How Authentic is Your Life?


I recently spent a few hours at the fantastic Nail Kitabevi (bookstore) in Kuzguncuk that I’ve wanted to visit for a long time. Everything I wanted was there. Books, silence, my notebook and pen, and reading corners furnished with comfy pillows. My feelings were comparable to those I’ve had at Shakespeare & Company, which holds a special place in my heart. In sum, I was very happy.

Across from me is a couple. They are sitting across each other reading with their legs stretched out and sometimes pausing to share some commentary. Sometimes I hear them, sometimes I’m too deep in the world of Ayfer Tunç. After a while, they leave. I’m alone. I’m still in a wonderful mood. After about half an hour two young girls walk in. They walk in smiling. They’re clad in coats, scarves, and hats. One by one they take them off and begin to look at the books. “I could live here.” A familiar uttering, which I sometimes believe wholeheartedly, and at other times respond to with a sneakily cynical smile. This time I believe it. In fact I say, how beautiful.

After scanning through the books (I’m presuming only the covers), they choose one each and just as they should be selecting a place to sit down and read, the “shoot a photo of me like this,” “and like that,” commands begin flying through the air. “Shoot me as if I’m not looking,” “shoot one as if I’m reading,” –as if. After great exertion silence ensues, and so I presume they’ve both shot a satisfactory image (where they look good). Well at least they’ll start to really read now, I say to myself. I lift my head and see that they are both getting dressed. That was it. Since the photos were already captured and hash tags, containing such themes as ‘books,’ or ‘love for books,’ were also mentioned, what was the point of actually spending time there?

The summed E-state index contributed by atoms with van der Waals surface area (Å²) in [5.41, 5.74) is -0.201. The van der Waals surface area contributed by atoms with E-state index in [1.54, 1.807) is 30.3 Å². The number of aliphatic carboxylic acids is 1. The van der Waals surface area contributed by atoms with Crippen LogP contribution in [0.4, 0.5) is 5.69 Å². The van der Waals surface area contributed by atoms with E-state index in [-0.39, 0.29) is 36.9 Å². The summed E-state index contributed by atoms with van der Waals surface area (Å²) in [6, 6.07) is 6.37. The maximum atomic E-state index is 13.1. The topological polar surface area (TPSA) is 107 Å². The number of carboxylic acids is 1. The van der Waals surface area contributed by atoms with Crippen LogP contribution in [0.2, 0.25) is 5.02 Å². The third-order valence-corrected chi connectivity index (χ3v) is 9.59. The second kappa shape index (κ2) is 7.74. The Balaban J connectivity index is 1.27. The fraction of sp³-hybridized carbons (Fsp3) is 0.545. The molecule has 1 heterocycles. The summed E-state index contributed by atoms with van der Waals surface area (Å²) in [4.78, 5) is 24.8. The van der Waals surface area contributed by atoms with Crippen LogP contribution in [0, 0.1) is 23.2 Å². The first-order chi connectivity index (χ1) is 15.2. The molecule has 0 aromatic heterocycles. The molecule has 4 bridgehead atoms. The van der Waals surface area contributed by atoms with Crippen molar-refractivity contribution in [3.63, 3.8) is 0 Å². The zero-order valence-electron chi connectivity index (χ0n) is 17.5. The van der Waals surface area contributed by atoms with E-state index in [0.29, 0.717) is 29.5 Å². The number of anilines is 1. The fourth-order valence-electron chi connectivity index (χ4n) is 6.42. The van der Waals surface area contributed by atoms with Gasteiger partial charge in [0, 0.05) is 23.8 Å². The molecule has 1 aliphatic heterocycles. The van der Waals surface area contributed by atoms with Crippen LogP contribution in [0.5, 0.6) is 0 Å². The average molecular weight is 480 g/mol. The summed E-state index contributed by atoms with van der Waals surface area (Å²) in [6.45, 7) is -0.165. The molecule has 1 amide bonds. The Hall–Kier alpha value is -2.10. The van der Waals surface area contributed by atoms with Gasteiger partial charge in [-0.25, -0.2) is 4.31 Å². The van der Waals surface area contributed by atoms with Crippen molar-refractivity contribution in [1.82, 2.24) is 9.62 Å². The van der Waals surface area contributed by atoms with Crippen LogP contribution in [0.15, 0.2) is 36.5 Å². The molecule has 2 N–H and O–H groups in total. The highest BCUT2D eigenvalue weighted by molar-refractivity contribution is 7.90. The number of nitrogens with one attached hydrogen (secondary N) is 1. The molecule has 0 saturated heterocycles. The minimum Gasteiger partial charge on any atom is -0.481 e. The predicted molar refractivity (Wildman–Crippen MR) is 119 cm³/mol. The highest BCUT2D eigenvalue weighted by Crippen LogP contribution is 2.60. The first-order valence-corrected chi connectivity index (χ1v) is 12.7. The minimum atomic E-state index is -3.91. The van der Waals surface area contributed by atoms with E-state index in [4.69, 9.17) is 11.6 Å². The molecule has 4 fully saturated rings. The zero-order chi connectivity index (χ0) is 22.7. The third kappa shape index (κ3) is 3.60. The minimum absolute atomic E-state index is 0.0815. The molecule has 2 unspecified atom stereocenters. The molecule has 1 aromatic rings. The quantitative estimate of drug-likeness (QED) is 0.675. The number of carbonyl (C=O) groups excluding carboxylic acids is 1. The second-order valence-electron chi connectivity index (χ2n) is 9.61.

Oh man, again? When there is such joy derived from loving books, why this buffoonery over loving the love for books!

And worst of all, why this struggle to live someone else’s life when, not even knowing when you’ll be leaving this earth, you could well be living your own? Don’t postpone the feeling of freedom you’ll gain when you are honest with yourself, any longer. Leave books to be read by those who really love them. And find yourself something else that you truly love doing. When you stop pretending ‘as if,’ then you’ll see that life will generously share those things it has, until now, withheld from you.

Begüm

 

Translated by Feride Yalav-Heckeroth

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